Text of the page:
**Author**: Will Thompson (Twitter)

Some notes on what you might expect during a quant interview - from someone who has been through a few.

- Intro
- Disclaimers
- The Quant-Dev Spectrum
- A Survey of Types of Interview Problems
- Maths Questions
- ML Questions
- Coding Questions
- *Footnote
- Citation

# Intro

Let’s say you are a SWE that stumbled upon the online community Blind. You’ve likely been inundated with multiple “prestige rankings” posts.

What stands out is that “quant finance” firms seem to always find themselves in the highest rungs.

Intrigued, you decide to apply (likely through a headhunter) for a few “quant” positions (quant researcher, quant dev, research engineer, etc)** ***.

They bite and now you are scheduled for a few interviews. You got your foot in the door 🚪 - now you have to figure out how to prepare.

*Disclaimers*

I haven’t sat through a quant interview in a long time. **It’s likely that the expected value of this advice is ~ 0**. And unlike FAANG interviews, there is a** high degree of variability** in the types of questions you might be asked.

This is meant as a starting point for those looking to prepare.

# The Quant-Dev Spectrum

You often see a number of titles across companies: Quant Trader, Quant Researcher, Quant Analyst, Quant Developer, Research Engineer, etc etc. The reality is that there is no objective ground truth; **the meanings behind these titles vary widely across firms and even more so across types of quant firms**. Ultimately, it depends on the type of systems these firms deploy to garner an edge in the market.

For instance, the role could entail tweaking the trading logic of a live trading system. It could mean searching for orthogonal predictive signals within a set of noisy financial data. It could mean writing counterfactual exchange simulation code and debugging low-latency production systems. Again, it depends on the type of system.

In fact, multiple roles may hold the same title within a firm. To assess where you might fit, these firms are trying to place you on what some call the “**quant-dev**” spectrum.

# A Survey of Types of Interview Problems

*Here’s a survey of the type of questions you might encounter:*

## Maths Questions

__Note__: These questions are more likely to be asked if you will be doing research or strategy development.

**Probability**: Expect some probability and expectation-based questions. Questions surrounding**flipping****coins**,**dice**, and**urns**are very popular (as they were if you took college-level probability theory). Some of the questions can be, but are not limited to:**Calculating the number of rolls required to get 2 6’s with a single die**- Calculating the expected value of a re-roll with dice
**How to simulate dice using coin flips**(i.e. rejection sampling)- Calculating the upper and lower bounds on the correlation between 2 linked random variables
- The expected outcome of some kind of repeated games where an individual players has probability
*p*of winning - Some coin flip problem about ascertaining the probability that it’s an unfair coin (i.e.
**Bayes’ Rule**) **Linear Algebra (less often)**: They*might*ask questions surrounding PCA, calculating covariances, diagonalizing a matrix, or why a singular matrix is problematic, etc.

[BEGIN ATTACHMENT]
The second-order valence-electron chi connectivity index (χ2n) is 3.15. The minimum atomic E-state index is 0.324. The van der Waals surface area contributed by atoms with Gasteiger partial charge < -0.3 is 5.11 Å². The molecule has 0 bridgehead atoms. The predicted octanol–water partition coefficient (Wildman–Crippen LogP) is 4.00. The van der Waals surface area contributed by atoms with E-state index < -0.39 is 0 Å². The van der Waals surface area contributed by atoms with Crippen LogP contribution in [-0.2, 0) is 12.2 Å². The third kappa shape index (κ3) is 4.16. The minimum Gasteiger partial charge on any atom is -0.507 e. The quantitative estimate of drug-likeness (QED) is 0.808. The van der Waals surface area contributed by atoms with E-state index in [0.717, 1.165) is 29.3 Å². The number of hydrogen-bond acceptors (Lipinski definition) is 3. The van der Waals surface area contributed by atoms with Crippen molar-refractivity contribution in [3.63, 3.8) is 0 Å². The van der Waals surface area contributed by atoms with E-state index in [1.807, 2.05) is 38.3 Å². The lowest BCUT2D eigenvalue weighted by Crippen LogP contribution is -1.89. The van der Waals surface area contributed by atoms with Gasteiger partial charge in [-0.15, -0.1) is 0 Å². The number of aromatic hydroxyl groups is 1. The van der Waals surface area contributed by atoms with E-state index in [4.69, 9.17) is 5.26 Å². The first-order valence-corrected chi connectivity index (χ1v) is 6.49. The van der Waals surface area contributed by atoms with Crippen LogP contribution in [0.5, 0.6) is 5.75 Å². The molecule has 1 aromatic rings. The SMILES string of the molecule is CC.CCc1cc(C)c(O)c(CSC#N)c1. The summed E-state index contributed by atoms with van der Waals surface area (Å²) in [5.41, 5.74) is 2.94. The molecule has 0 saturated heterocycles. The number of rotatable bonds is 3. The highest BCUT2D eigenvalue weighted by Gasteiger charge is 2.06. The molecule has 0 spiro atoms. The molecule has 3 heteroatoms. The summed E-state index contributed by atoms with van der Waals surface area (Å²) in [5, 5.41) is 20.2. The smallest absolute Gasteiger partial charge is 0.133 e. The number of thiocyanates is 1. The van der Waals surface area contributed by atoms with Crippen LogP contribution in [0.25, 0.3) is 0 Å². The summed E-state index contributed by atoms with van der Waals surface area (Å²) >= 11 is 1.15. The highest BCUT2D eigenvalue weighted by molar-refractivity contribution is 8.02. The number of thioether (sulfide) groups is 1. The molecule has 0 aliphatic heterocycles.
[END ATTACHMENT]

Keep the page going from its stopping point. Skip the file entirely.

**Personally, I think the book ****50 Challenging Problems in Probability**** is a good survey of the types of probability questions you should expect to know**. It’s a pretty small book.

## ML Questions

Financial data is often **noisy**, **multi-regime**, and **non-stationary** with **concept drift **(and usually not enough N). Often these questions deal with how you handle modeling in that type of environment, particularly if you have a** large collection of correlated weak learners.**

**OLS**: This is the workhorse model of most prediction problems in finance. You are expected to understand the properties of OLS fairly well and in particular be able to discuss in-depth**OLS**versus say**Lasso**and**Ridge**Regression.**Time-Series**: Financial data tends to also be non-stationary. You might be asked how you might detect a unit-root or re-frame the problem to model a stationary process (particularly if your interviewers love econometrics**,**i.e. U Chicago Econ PhDs).**This is more likely in a longer-horizon fund.**- Usually, deep learning is not discussed, although, it’s been a long time and this might have changed!

**Back in the day, ****ESL**** was a good book to skim through.**

## Coding Questions

These can be fairly straight-foward leetcode style questions. Sometimes, particularly if a system relies heavily on a certain language, they might assess your competency of that language.

In my experience, these usually surround some form of computational problem. For instance, they may ask you to implement your **favorite ****shuffling algorithm** or to implement and discuss **the properties of a ****reservoir sampling algorithm** or different ways of attacking the median of medians problem.

# *Footnote

There are reasons other than external validation to check out quant finance - research that is immediately impactful to the core business; pushing code frequently; motivated peers; ownership/autonomy; “intellectual fulfillment”; in some situations, low-level system design/ latency optimization; etc etc.

Like any job, though, there are cons to consider as well (i.e. “no free lunch”). **Here’s one ex-quant’s ****take**.

# Citation

```
@article{
title = "Grokking a “Quant” Interview",
author = "Thompson, Will",
journal = "https://willthompson.name",
year = "2024",
month = "08",
day = "23",
url = "https://willthompson.name/grok-quant-interview"
}
```